BT has dropped its auditor PwC after using the firm for 33 years amid a scandal over profits.
The company had intended to go out to tender for the auditing contract by 2019, having not done so since 1984, but brought the process forward after profits were overstated by about £530m.
PwC had held the contract without the need to re-tender since the telecom firm was first listed on the London Stock Exchange in 1984. KPMG will take over as auditor after PwC has completed the accounts for 2017-18, subject to shareholder approval.
The overstatement in BT’s profits was caused by long-running accounting errors and improper practice within BT’s Italian business. Initially BT said it was writing down £145m, but re-evaluated the figure after KPMG conducted an independent review.
Brought to light by a whistle-blower in the summer of 2016, after an initial investigation BT announced in October that accounting errors were causing it to write down £145m from its profits. However, in January BT announced the independent review by KPMG found “the extent and complexity of inappropriate behaviour [was] far greater than previously identified”.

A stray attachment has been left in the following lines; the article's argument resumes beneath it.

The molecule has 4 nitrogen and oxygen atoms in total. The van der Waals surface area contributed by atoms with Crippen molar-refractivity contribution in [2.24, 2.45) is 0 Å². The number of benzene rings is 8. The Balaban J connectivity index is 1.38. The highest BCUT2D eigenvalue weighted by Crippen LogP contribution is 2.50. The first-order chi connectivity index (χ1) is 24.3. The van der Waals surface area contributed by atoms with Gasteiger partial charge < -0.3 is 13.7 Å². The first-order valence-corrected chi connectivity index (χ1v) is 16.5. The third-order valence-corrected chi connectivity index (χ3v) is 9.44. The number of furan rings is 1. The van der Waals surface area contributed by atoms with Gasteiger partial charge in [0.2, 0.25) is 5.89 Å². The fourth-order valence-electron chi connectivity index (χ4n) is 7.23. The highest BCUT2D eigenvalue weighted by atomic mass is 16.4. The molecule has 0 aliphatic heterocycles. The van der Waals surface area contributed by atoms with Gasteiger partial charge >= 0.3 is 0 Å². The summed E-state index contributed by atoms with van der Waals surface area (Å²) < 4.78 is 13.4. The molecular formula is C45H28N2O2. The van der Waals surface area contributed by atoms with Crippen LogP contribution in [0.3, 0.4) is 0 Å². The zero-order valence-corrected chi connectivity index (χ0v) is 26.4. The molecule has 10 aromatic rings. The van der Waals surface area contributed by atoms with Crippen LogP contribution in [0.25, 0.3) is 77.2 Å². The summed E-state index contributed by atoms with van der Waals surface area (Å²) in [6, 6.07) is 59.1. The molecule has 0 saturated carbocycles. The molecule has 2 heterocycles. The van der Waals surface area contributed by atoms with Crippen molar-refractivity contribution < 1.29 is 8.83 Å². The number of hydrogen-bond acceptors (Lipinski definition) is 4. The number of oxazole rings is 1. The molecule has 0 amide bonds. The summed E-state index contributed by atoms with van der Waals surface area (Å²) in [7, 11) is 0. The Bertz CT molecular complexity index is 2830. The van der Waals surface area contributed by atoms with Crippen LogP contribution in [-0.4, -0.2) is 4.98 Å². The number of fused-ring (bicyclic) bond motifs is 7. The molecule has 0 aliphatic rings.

In its 2017 annual report, BT said it found a complex set of improper sales, purchases, and leases in its Italian business. The investigation also found that controls within the business had been circumvented or overridden and that none of this was identified by its monitoring controls, “thereby resulting in the misstatement of results going undetected for a number of years”.
A number of senior executives were suspended as a result of the scandal, and a new CEO and CFO were installed in BT Italy, both from outside the business.
Transition planning between PwC and KPMG will start immediately “to ensure a smooth and effective migration”, BT said.
The Financial Reporting Council’s governance code states that FTSE 350 companies should put audit contracts out to tender at least every 10 years.
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